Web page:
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The climb up Libby Hill
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Collegiate time trials, both individual and team races,wheeled up and down Monument on Friday.
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By midday Saturday, halfway through the 2014 CapTech USA Cycling Collegiate Road National Championships, Richmonders had plenty of time to voice absolute love or hatred of competitive cycling. Chasing the hashtag #collnats, Facebook and Twitter commenters waged a prolonged tug of war that likely won’t end even soon after the last college student in Lycra crosses the finish line downtown Sunday afternoon.
Among the disgruntled, downtown business owners and workers complained about losing business or time on the job. Others driving cross-town cursed the traffic and questioned the true economic impact when all is said and done. Dozens of unaware car owners had to reclaim vehicles from the towing lots after failing to obey the street closings. But overwhelming the din of unhappiness was everyone else — from Facebooking cops to ecstatic hometown hero Chris Jones who took the national title in the Men’s Individual Time Trial as a rider for Virginia Commonwealth University.
The criterium races Saturday started with non-collegiate amateur races on the downtown course that was more contained to the general business district. A “crit” is a bit like the Le Mans auto race on bikes — riders take laps around a course of many turns, usually staying bunched in a speed-inducing group until a frenzied sprint at the end. It’s not about time but finishing order. College riders were taking to the course for the later half of the day.
But Sunday, the final day of the championships, is when the course stretches out again for the road races — a 10-mile circuit runs between Monument Avenue in the Fan to just east of Great Shiplock Park along the James River. The local race organizers, Richmond 2015, point to three key vantage points — the start/finish line at the Downtown Richmond Convention Center; the turn-around point at Davis and Monument avenues; and the signature view of the race, Libby Hill.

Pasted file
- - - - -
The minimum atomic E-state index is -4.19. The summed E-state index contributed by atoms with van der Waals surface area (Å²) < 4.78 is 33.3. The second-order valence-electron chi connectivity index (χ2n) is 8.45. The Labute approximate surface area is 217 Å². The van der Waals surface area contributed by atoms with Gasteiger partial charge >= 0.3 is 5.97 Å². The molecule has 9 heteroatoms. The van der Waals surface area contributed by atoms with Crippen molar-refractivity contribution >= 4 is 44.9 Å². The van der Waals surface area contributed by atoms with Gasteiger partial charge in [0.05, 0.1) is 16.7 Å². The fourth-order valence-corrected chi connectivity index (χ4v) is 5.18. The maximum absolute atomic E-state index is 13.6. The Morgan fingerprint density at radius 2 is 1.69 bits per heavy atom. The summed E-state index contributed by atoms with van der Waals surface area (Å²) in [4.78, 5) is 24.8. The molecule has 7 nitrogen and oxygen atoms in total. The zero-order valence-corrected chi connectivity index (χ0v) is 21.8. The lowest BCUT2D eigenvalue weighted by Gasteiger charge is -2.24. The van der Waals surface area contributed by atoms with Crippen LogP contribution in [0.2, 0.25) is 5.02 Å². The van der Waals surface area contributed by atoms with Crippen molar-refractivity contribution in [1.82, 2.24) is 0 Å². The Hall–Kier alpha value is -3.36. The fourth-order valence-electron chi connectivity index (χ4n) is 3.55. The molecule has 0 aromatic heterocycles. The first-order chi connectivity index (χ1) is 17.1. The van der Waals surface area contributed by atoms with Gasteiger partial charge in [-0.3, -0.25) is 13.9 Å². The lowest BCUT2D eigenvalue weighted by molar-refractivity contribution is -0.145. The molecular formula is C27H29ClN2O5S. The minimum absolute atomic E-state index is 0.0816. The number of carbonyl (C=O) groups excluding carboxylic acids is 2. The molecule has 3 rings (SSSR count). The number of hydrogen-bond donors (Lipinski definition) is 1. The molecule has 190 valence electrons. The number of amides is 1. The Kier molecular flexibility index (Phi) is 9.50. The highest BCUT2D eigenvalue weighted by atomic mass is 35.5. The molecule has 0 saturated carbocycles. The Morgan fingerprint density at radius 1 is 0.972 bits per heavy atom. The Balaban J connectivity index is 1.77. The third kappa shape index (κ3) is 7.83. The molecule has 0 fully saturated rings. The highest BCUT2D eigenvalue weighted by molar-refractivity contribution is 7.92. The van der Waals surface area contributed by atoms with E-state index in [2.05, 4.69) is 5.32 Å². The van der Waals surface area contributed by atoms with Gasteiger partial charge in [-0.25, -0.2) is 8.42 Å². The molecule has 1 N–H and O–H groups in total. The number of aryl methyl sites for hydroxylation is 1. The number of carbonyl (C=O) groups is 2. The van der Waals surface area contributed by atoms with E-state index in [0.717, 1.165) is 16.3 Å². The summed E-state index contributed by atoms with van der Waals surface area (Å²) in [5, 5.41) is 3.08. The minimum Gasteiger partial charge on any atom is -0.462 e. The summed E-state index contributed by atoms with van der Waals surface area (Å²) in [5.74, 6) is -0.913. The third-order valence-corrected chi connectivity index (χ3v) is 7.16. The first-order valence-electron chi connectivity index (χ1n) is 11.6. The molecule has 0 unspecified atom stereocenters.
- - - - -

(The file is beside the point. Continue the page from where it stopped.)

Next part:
When the local organizers unveiled the courses in February for this year’s event and next year’s larger-scale world road cycling championships, Union Cycliste International President Brian Cookson praised Richmond’s urban features as a match for some of the best-known European courses. In countries such as Belgium and France, age-old road surfaces, like Richmond’s remaining cobblestoned streets, inspire respect and sometimes fear and dread, among pro cyclists. Particularly in the Spring Classic races of Europe, notably the Paris-Roubaix and the Tour of Flanders, the long, cobbled racecourse sections can humble the greatest of cyclists.
Libby Hill, Cookson noted, “would surely get a place in the Tour of Flanders if it were in Belgium.” Even if you can’t quite understand the intense, distilled masochism of competitive cyclists contrasted with the slick aesthetic of their trappings and machinery, everyone can comprehend gravity, whether physical, emotional or intellectual. Most anyone can relate to a person trying to drag herself over the crest of an impossible hill, battling to know sweet relief on the downside. In Richmond, on Sunday, that moment of rigorous self-effacement, of bitter realization or euphoria, may be nowhere more on display than along the winding, ascending cobblestones of Libby Hill.
Sunday's races begin in front of the Convention Center at 7 a.m., ladies first. Visit usacycling.org for the full schedule of events.